- Who in the group is reliable as a witness? Whose stories can be believed?
- Who has agendas and what are these?
- Who in the group is competent or capable or intelligent? Whose promises to act can be relied upon? Who, in contrast, needs to be monitored or managed closely?
- What constraints does the group or its members operate under? Can these be removed or side-stepped?
- What motivates the members of the group? Can or should these motivations be changed, or enhanced?
- Who is open to new ideas, to change, to improvements?
- What obstacles and objections will arise in response to proposals for change? Who will raise these? Will these objections be explicit or hidden?
- Who will resist or oppose change? In what ways? Who will exercise pocket vetos?
Parsing new social situations – ie, answering these questions in a specific situation – is not something done in a few moments. It may take years of observation and participation to understand a new group in which one is an outsider. People who are good at this may be able to parse the key features of a new social landscape within a few weeks or months, depending on the level of access they have, and the willingness of the group members to trust them. Good management consultants, provided their sponsors are sufficiently senior, can often achieve an understanding within a few weeks. Experience helps.
Needless to say, most academic research is pretty useless for these types of questions. Management theory has either embarked on the reduce-and-quantify-and-replicate model of academic psychology, or else undertaken the narrative descriptions of successful organizations of most books by business gurus. Narrative descriptions of failures would be far more useful.
The best training for being able to answer such questions – apart from experience of life – is the study of anthropology or literature: Anthropology because it explores the social structures of other cultures and the factors within a single lifetime which influence these structures, and Literature because it explores the motivations and consequences of human actions and interactions. The golden age of television drama we are currently fortunate to be witness to also provides good training for viewers in human motivations, actions and interactions. It is no coincidence, in my view, that the British Empire was created and run by people mostly trained in Classics, with its twofold combination of the study of alien cultures and literatures, together with the analytical rigor and intellectual discipline acquired through the incremental learning of those difficult subjects, Latin and Ancient Greek languages.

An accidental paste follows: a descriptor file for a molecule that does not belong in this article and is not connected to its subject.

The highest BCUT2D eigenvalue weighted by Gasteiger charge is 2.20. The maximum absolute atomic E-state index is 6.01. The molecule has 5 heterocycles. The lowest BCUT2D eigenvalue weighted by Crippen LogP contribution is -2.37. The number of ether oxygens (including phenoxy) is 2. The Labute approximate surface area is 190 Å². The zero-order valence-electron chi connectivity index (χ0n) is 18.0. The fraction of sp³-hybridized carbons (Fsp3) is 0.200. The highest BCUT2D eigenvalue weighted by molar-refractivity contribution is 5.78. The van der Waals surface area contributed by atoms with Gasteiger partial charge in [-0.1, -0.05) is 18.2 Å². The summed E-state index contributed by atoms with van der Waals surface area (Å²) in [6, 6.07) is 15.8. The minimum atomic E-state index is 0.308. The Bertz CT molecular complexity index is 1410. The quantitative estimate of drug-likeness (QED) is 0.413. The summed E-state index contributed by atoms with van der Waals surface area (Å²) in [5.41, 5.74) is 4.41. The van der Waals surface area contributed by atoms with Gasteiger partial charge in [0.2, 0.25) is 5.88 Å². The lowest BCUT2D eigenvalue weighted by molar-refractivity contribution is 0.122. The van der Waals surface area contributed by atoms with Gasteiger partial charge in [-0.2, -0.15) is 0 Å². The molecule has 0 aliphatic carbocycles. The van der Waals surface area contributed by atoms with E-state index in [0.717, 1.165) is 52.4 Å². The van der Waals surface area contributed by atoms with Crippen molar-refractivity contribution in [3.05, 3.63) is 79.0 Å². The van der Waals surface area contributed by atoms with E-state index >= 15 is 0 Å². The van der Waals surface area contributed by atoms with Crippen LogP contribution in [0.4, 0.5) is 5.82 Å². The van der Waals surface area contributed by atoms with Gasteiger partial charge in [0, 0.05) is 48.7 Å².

UPDATE (2011-02-16): From Norm Scheiber’s profile of US Treasury Secretary Timothy Geithner in The New Republic (2011-02-10):
“Tim’s real strength … is that he’s really quick at reading the culture of any institutions,” says Leslie Lipschitz, a former Geithner deputy.
The profile also makes evident Geithner’s agonistic planning approach to policy – seeking to incorporate opposition and minority views into both policy formation processes and the resulting policies.
From an article by David Bromwich about the movies of Howard Hawks:
The best actors of Hollywood films for three decades did a lot of their best work with Hawks. Grant and Bogart, pre-eminently, but also Cagney, Edward G Robinson, Hepburn (whom he introduced to screwball comedy), Barbara Stanwyck in Ball of Fire, Carole Lombard (who first showed her formidable power and comic range in Twentieth Century), and Montgomery Clift – a refined actor on the brink of being dismissed as overdelicate when Hawks gave him the second lead in Red River and offered tips on movement and gesture. For example, “the business”, as Hawks’s biographer Todd McCarthy relates, “of putting a strand of wheat in his mouth”; also “rubbing the side of his nose while in thought”. All the dynamic contest of that movie is there in the contrast between the voices of John Wayne and Clift, the loud monotone of command and the distinct but quiet utterance that suggests a reserve of conscience. All this Hawks must have heard at once and measured against the story when he saw the actors read for their parts.” (page 17, The Guardian Review, 2011-01-15)